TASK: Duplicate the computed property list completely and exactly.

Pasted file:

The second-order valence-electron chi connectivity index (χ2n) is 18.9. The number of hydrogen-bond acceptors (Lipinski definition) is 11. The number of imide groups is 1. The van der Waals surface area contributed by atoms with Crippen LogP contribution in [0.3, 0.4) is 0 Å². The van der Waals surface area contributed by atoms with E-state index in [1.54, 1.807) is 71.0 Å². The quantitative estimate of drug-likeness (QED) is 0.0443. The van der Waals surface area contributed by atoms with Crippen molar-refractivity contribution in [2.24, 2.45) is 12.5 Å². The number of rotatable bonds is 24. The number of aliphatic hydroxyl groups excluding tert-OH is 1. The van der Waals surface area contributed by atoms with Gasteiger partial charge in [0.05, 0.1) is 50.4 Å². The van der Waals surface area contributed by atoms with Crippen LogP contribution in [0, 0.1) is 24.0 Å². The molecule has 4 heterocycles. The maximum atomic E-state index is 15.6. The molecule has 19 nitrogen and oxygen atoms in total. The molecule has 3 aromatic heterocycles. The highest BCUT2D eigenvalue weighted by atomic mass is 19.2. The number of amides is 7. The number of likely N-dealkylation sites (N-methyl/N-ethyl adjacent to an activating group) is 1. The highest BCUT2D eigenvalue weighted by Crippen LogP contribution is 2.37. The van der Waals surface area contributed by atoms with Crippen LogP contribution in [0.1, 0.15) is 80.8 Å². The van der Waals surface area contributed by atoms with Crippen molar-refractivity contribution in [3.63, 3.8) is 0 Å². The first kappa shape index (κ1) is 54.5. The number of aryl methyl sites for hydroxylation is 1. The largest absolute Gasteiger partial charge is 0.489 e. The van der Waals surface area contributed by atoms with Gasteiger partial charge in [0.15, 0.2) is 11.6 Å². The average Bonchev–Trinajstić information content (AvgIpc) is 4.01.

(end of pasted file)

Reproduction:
The second-order valence-electron chi connectivity index (χ2n) is 18.9. The number of hydrogen-bond acceptors (Lipinski definition) is 11. The number of imide groups is 1. The van der Waals surface area contributed by atoms with Crippen LogP contribution in [0.3, 0.4) is 0 Å². The van der Waals surface area contributed by atoms with E-state index in [1.54, 1.807) is 71.0 Å². The quantitative estimate of drug-likeness (QED) is 0.0443. The van der Waals surface area contributed by atoms with Crippen molar-refractivity contribution in [2.24, 2.45) is 12.5 Å². The number of rotatable bonds is 24. The number of aliphatic hydroxyl groups excluding tert-OH is 1. The van der Waals surface area contributed by atoms with Gasteiger partial charge in [0.05, 0.1) is 50.4 Å². The van der Waals surface area contributed by atoms with Crippen LogP contribution in [0, 0.1) is 24.0 Å². The molecule has 4 heterocycles. The maximum atomic E-state index is 15.6. The molecule has 19 nitrogen and oxygen atoms in total. The molecule has 3 aromatic heterocycles. The highest BCUT2D eigenvalue weighted by atomic mass is 19.2. The number of amides is 7. The number of likely N-dealkylation sites (N-methyl/N-ethyl adjacent to an activating group) is 1. The highest BCUT2D eigenvalue weighted by Crippen LogP contribution is 2.37. The van der Waals surface area contributed by atoms with Crippen LogP contribution in [0.1, 0.15) is 80.8 Å². The van der Waals surface area contributed by atoms with Crippen molar-refractivity contribution in [3.63, 3.8) is 0 Å². The first kappa shape index (κ1) is 54.5. The number of aryl methyl sites for hydroxylation is 1. The largest absolute Gasteiger partial charge is 0.489 e. The van der Waals surface area contributed by atoms with Gasteiger partial charge in [0.15, 0.2) is 11.6 Å². The average Bonchev–Trinajstić information content (AvgIpc) is 4.01.